hacks

Planned Tsundoku

Posted by W. Caleb McDaniel on August 1, 2014

Tsundoku—the practice of “letting books pile up unread on shelves or floors or nightstands”—is an occupational hazard for academics like myself. I try to manage the problem by at least letting newly purchased books pile up in one place until I can find time to enter them into LibraryThing and place them on my shelf. But that creates a different hazard: the periodic hassle of shifting all my shelved books around to make room for the newcomers.

That wouldn’t be a hassle, of course, if I just added new books to the last shelf on my bookcase. But I try to keep my working library organized alphabetically by author’s last name, to increase the odds of my finding a particular book later. When adding new books to this scheme, I invariably discover that I haven’t left enough room for a particular section of the alphabet to expand. And that usually means moving quite a few old books around before I can even place the new ones.

Today, as I contemplated a large stack of newly acquired books during my midsummer office clean-up, I started to wonder if there was a better way. Could I strategically leave more shelf room in places where particular letters of the alphabet tended to have disproportionate numbers of books?

It’s a question that I’m sure professional librarians have pondered and answered better than I can. After all, it is a law of library science that the library is a growing organism. The method I settled on was only pseudo-scientific, however.

First I tried Googling for answers to the question of which first letters of surnames are most common in the general population. A page on alphabetical filing offered some rough percentages. But a Gist by Andrew Pendleton proved even more helpful. Pendleton used Python to ingest a CSV spreadsheet of the most common surnames in the 2000 U.S. Census and return a breakdown of the percentage of last names that begin with each letter. His results:

{
    "A": 0.03559596939643605, 
    "C": 0.07694824074741784, 
    "B": 0.08791477424094518, 
    "E": 0.018669123556424614, 
    "D": 0.04579860597727158, 
    "G": 0.05439868577642196, 
    "F": 0.034505834128967044,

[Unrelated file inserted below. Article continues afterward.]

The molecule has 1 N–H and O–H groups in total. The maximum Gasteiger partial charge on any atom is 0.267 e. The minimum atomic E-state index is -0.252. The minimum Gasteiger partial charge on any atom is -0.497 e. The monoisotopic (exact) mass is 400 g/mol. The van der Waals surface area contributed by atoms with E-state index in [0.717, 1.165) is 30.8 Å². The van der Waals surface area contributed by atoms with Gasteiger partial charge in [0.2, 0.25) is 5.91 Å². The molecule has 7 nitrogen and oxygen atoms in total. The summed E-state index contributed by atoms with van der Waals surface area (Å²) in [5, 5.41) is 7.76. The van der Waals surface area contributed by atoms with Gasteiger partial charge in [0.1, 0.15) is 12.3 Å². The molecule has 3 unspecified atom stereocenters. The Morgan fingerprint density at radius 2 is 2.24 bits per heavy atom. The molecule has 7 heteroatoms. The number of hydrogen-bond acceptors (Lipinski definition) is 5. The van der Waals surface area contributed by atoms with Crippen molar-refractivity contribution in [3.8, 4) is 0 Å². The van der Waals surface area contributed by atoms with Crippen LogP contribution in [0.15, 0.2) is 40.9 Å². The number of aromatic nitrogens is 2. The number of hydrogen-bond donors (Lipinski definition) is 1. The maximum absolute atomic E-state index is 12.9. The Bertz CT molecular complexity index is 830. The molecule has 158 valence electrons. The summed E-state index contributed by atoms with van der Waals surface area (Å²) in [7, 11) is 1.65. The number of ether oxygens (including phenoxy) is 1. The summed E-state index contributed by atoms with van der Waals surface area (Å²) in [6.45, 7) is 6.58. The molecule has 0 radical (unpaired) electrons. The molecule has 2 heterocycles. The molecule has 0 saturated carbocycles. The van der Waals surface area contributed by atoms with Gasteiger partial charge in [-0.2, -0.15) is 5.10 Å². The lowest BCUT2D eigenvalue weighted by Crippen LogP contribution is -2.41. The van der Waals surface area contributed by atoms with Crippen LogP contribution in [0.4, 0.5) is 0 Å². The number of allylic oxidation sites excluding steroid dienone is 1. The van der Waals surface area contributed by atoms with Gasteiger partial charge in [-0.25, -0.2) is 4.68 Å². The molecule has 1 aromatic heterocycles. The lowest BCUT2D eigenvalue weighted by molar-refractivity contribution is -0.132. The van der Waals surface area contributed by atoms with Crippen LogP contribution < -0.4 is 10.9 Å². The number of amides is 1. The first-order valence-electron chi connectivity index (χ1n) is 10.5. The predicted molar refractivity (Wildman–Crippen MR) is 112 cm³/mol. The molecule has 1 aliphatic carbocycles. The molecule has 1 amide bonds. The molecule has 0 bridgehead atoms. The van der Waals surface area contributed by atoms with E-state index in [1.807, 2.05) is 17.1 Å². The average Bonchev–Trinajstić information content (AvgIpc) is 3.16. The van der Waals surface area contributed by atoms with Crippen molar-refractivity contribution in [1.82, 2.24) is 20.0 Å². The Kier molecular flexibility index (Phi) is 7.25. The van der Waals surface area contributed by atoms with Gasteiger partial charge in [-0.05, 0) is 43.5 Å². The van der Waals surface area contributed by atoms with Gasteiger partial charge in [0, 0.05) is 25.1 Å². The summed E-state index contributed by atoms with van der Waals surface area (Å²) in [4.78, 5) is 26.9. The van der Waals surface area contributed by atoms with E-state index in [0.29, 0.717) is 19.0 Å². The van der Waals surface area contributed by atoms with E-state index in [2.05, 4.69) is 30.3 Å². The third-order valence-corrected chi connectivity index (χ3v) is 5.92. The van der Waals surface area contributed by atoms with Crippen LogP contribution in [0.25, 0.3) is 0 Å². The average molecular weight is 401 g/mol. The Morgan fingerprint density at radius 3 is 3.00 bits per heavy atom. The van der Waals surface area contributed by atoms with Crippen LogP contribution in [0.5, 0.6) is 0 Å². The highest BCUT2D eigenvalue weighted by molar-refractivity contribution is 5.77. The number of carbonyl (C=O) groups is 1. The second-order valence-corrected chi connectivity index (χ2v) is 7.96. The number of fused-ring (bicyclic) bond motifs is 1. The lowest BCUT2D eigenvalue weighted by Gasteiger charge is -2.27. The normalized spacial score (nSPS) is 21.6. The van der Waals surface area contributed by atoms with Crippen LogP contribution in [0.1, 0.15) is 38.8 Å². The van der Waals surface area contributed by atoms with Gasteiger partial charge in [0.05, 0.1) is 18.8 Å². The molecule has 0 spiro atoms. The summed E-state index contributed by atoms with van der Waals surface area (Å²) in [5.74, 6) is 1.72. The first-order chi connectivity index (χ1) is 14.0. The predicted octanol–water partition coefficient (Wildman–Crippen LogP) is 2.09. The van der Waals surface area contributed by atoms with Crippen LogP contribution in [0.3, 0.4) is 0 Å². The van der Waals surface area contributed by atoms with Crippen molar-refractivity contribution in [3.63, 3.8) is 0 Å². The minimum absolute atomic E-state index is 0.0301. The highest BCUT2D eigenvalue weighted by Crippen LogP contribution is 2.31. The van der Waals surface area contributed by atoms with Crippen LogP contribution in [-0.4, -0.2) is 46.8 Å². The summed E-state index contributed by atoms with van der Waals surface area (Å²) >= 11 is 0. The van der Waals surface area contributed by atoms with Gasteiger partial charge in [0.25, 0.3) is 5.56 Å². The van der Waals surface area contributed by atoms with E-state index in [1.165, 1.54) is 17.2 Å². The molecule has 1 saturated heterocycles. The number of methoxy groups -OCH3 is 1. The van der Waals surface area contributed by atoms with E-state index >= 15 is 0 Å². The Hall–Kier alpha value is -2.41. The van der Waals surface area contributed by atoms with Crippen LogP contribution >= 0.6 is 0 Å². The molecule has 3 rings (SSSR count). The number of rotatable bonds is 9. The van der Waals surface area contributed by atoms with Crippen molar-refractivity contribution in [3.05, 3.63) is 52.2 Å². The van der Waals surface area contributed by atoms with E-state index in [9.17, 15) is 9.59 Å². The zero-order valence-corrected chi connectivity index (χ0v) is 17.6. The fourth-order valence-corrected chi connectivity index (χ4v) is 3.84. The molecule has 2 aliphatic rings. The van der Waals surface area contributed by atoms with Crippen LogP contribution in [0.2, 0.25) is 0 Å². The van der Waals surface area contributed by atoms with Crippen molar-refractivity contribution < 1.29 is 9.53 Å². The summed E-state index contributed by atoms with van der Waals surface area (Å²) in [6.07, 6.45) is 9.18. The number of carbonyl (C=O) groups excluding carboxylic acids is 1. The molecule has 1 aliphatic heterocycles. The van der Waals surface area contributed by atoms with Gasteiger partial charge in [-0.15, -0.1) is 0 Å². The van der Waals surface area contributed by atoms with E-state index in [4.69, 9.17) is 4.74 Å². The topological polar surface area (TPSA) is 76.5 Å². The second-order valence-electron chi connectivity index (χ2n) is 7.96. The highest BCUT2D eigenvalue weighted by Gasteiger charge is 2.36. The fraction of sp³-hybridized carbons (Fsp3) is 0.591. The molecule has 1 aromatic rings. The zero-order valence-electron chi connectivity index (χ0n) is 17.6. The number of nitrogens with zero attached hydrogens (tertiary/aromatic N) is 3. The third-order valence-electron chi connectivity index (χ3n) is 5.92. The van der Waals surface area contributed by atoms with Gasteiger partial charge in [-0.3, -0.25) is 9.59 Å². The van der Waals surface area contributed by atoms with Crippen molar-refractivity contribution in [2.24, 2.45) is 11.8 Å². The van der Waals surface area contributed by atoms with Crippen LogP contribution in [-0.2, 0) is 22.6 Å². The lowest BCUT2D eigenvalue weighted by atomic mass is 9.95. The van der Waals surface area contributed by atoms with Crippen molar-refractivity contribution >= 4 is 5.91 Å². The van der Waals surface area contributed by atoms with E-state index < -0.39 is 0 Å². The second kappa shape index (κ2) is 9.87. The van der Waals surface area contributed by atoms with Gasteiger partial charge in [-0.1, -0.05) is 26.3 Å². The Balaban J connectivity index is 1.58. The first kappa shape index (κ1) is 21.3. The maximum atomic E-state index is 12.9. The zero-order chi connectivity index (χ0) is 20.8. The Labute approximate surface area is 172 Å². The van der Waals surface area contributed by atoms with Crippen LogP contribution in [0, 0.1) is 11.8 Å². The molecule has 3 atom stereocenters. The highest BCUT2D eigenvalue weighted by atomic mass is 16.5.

"I": 0.003955862892091837, 
    "H": 0.07268753217954918, 
    "K": 0.03294327720020791, 
    "J": 0.03025983302791189, 
    "M": 0.09608053808826617, 
    "L": 0.04848650695769241, 
    "O": 0.014720280137130485, 
    "N": 0.018547007013788936, 
    "Q": 0.002206565702878153, 
    "P": 0.049319930077139015, 
    "S": 0.09580978699464698, 
    "R": 0.05763521983707609, 
    "U": 0.002210911090800405, 
    "T": 0.035309842314786705, 
    "W": 0.05861438058222256, 
    "V": 0.015875707643636012, 
    "Y": 0.006166216881876424, 
    "X": 0.00024144758019273616, 
    "Z": 0.005097919974221793
}

Those results alone are helpful in planning for future tsundoku, as they can help predict which letters’ shelves are likely to swell. But I also wondered if I could form a similar picture of my personal library, which is likely to have peculiar patterns of over-representation for names.

To check, I first had to export my LibraryThing data as a CSV file. I then modified Pendleton’s script so that it would work on my CSV and so that it would sort and prettify the output. The results for my library, as of this writing, looked like this:

B -  9.55%      K -  3.66%
M -  8.77%      A -  2.75%
S -  8.38%      J -  2.62%
H -  7.33%      E -  2.23%
D -  7.20%      O -  1.96%
W -  6.15%      N -  1.57%
F -  6.02%      V -  0.92%
G -  5.37%      I -  0.65%
R -  5.24%      Q -  0.65%
C -  4.97%      Z -  0.52%
P -  4.97%      U -  0.26%
L -  4.19%      Y -  0.13%
T -  3.93%

Data science, this is not. For one thing, Pendleton’s script was built for a list of unique names, whereas my spreadsheet contains multiple rows with the same name (though further scripting could correct that). Still, I got from this little exercise what I wanted: a rough approximation of which shelves in my library need the most room for growing.

For the most part, my percentages matched what Pendleton found for the general population: bookshelves authored by authors whose names begin with B, M, S, and H are probably going to groan. But I also identified some unusual spikes in my collection—like F and W—that led me to leave more room for added books in those areas. Hopefully, the next time I’m trying to mitigate the effects of tsundoku, I will save time that I would have spent shifting books around—time I can spend on other forms of structured procrastination like analyzing my LibraryThing data with Python.